La Ruta del Voto Latino: Getting Ecuadoran Immigrants to Focus on US Politics

EcuaParade

Sunday Aug. 3 2008, The Ecuador Independence Day Parade in Jackson Heights, Queens, NY. (Photo: Diego Graglia)

At last Sunday’s Ecuadoran Independence Day Parade in Queens, NY representatives of Ecuadoran political parties drew lots of attention, not all of it positive. But at least one community leader at the parade was trying to get people to focus on the US presidential election. As part of our special series La Ruta del Voto Latino – The Road to the Latino Vote, journalist Diego Graglia spoke to Francisco Moya, a delegate to the Democratic National Convention. In fact, he’s the first Ecuadoran to be a delegate to a major party convention in the US. In this Podcast, Moya talks about the challenge of getting Ecuadoran immigrants, including those who a US citizens, to pay attention to US politics.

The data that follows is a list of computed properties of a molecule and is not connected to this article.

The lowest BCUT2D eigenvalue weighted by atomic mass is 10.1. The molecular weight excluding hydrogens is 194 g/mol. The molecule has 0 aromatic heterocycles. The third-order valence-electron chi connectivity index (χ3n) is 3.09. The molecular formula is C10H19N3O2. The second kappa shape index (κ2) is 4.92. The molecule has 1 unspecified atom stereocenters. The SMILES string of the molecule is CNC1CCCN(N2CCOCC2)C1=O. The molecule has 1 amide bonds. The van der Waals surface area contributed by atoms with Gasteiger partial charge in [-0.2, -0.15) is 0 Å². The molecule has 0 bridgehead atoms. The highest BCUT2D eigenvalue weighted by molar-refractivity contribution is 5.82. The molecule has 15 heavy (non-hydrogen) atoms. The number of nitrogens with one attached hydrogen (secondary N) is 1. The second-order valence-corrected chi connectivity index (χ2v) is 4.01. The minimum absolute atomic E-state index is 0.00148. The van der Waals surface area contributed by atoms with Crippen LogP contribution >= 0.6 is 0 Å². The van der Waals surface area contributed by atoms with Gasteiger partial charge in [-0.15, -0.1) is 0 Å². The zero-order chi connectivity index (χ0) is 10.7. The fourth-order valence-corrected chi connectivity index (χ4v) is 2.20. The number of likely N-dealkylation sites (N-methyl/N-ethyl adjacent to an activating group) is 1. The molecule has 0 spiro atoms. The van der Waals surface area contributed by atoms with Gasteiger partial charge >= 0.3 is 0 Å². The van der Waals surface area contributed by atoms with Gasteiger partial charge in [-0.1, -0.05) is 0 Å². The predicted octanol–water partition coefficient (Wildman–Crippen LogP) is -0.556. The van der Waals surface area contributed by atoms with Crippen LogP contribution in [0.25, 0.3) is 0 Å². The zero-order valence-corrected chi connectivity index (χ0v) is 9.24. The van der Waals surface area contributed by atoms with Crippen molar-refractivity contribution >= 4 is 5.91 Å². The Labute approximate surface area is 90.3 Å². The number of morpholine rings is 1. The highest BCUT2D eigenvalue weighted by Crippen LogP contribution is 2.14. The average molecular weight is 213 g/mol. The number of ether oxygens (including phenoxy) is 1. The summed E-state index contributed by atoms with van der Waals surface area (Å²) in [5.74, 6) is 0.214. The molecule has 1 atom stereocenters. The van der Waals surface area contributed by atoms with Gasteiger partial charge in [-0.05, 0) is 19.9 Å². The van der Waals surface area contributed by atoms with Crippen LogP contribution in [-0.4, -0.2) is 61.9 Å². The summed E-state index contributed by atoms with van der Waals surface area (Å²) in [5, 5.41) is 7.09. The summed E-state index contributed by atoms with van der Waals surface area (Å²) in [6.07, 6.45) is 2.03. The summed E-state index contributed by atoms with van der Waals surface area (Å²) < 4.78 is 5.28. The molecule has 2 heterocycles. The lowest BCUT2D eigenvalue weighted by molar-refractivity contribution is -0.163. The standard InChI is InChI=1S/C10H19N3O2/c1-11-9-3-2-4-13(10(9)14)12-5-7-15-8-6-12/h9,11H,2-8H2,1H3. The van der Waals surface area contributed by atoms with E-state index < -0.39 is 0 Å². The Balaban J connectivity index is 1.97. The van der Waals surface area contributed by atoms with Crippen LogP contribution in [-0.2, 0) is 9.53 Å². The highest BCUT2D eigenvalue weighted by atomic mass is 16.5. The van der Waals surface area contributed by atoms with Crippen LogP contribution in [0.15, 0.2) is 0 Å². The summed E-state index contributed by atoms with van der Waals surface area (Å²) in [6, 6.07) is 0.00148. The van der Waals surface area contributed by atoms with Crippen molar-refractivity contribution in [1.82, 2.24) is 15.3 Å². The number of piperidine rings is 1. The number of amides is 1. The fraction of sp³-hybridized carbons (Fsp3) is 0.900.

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Ecuadorans are one of the fastest growing immigrant groups in the New York area. The city’s Department of City Planning says Ecuador is third among the, “largest sources of the foreign-born,” in the borough of Queens, and it is second in The Bronx. There are also large Ecuadoran communities in Somerset and Essex counties in New Jersey and Westchester, NY. Despite their numbers Ecuadorans don’t have much political power, compared to other immigrant groups that have been in New York for decades, like Puerto Ricans and Dominicans.

Diego Graglia is on the road from New York City to Mexico City, talking to Latinos about the issues and the candidates in this year’s presidential election.

To see photos of the parade and Diego Graglia’s road trip, visit the NY-DF Flickr page, and visit his web-page at http://www.newyorktomexico.com/.

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